KAZEMI: Yes. During the final cuts of the book, when we were in edits and copy edits, I got the call from my publisher that “So-and-So is not going to stock it without a content warning because they're really worried about how teenagers are going to react to the work and if they're going to reenact the behavior.”

And I was like, this is a cultural critique. It's not anything to be glamorized. I think anyone who reads it would understand that.

COSBY: Do you think we as humans always look back on past time periods with rose-colored glasses, or is there something special about Y2K?

KAZEMI: There's something really freaky about what we're doing with the 90s and 2000s. I don't think we've ever before been in a place, as humans, where corporations like Meta and TikTok can just algorithmically feed into us all the time.

A teenager in the 90s could fetishize the 70s or the 60s, but they could close the book when it was done or finish the movie and turn off the TV. But with Gen Z, and every generation now, we're just inundated every day with memes, photos, videos, and other people’s thoughts.

And I guess this 90s nostalgia is partly because it represents familiarity for people of a certain age, but even for the people who didn't live during that time, it seems to represent a kind of order, a sense of quietness — “Oh, 90210 is on at 9 p.m. and that's all there is.” No choices to make. There weren’t one billion options like kids today have.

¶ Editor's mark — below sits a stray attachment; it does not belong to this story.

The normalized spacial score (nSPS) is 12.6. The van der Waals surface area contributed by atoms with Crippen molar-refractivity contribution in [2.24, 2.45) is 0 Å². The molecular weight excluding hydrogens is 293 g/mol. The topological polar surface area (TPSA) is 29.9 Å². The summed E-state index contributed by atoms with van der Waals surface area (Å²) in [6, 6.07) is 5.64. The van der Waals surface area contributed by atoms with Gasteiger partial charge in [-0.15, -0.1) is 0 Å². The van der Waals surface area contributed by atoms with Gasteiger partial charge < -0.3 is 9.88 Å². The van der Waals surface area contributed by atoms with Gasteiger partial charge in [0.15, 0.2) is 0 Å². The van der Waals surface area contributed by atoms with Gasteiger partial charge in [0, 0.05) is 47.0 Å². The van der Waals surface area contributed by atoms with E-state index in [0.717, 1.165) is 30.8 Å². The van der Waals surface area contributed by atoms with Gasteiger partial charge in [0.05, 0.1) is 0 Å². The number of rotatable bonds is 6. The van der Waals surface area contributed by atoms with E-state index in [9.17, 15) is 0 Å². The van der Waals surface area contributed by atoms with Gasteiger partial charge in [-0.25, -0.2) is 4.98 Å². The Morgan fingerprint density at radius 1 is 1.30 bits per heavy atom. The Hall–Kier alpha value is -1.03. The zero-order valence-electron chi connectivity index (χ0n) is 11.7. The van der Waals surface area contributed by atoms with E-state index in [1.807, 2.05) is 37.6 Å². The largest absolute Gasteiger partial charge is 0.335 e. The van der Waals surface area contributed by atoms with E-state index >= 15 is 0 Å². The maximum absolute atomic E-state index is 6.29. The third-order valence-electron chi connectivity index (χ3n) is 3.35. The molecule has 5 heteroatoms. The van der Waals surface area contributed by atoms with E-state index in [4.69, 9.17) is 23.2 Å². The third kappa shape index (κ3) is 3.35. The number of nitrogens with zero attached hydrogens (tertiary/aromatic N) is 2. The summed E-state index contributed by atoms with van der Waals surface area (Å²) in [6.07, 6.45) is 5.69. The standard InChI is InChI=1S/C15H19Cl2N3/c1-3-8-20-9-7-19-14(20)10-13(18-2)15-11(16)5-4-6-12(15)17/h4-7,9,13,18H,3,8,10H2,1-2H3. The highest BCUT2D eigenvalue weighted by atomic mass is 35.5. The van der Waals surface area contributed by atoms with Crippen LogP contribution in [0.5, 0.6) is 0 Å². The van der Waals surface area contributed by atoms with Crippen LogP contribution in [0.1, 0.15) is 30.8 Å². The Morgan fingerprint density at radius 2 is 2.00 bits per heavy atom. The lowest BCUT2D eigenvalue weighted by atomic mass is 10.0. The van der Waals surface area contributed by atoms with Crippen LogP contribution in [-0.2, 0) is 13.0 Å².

COSBY: So you think people are viewing that period as a time of simplicity and unplugging, which we’re all kind of yearning for now?

KAZEMI: Yeah, and you certainly could unplug then, but you can unplug today, too — we're just brainwashed into thinking that we have no choice, that we have no free will. But it's totally not true. You could simulate Y2K if you wanted to! You just have to set a lot of boundaries.

COSBY: Like writing on a Freewrite.

KAZEMI: Yes! That’s why I write offline. Over the years, I’ve had different cool ways to do that. For a lot of my teenage years, I wrote in Apple Notes. Then, I ordered a BlackBerry off eBay and used it as a word processor for a while. I have a dead AlphaSmart here — rest in peace.

I feel like what's so crazy about Freewrite is a lot of people don't know that these products exist, which is a problem.

COSBY: It's also super polarizing. Without even trying it, some people are like, “What is this hipster thing?” Meanwhile, we get so many messages from new users saying, “What is this magic? I'm actually writing for the first time in years!” It's really interesting to see people's reactions. Tech is such a weirdly touchy subject.

KAZEMI: And a Freewrite is way better than a typewriter. I'm not fucking doing the ribbon, there's no time for that.

COSBY: Some people do though, right? Aren’t you friends with Matty Healy?

KAZEMI: Yes, yes. I told him about Freewrite. I love his songwriting. I love the 1975's lyrics. I love him as a literary mind.

COSBY: Alex. [heavy pause] Is he the one being referenced in the song?

KAZEMI: [rolls eyes] Honestly, I'm not really interested in all the gossip. I don't think great artists should be reduced to that.

COSBY: OK, that's fair. I think they're both great storytellers, too. And it would be so hard to live a creative life under that kind of microscope. On that note, your offline approach to life goes beyond writing, right? How does that work?

KAZEMI: Well, it definitely includes a lot of conscious boundaries that annoy a lot of people.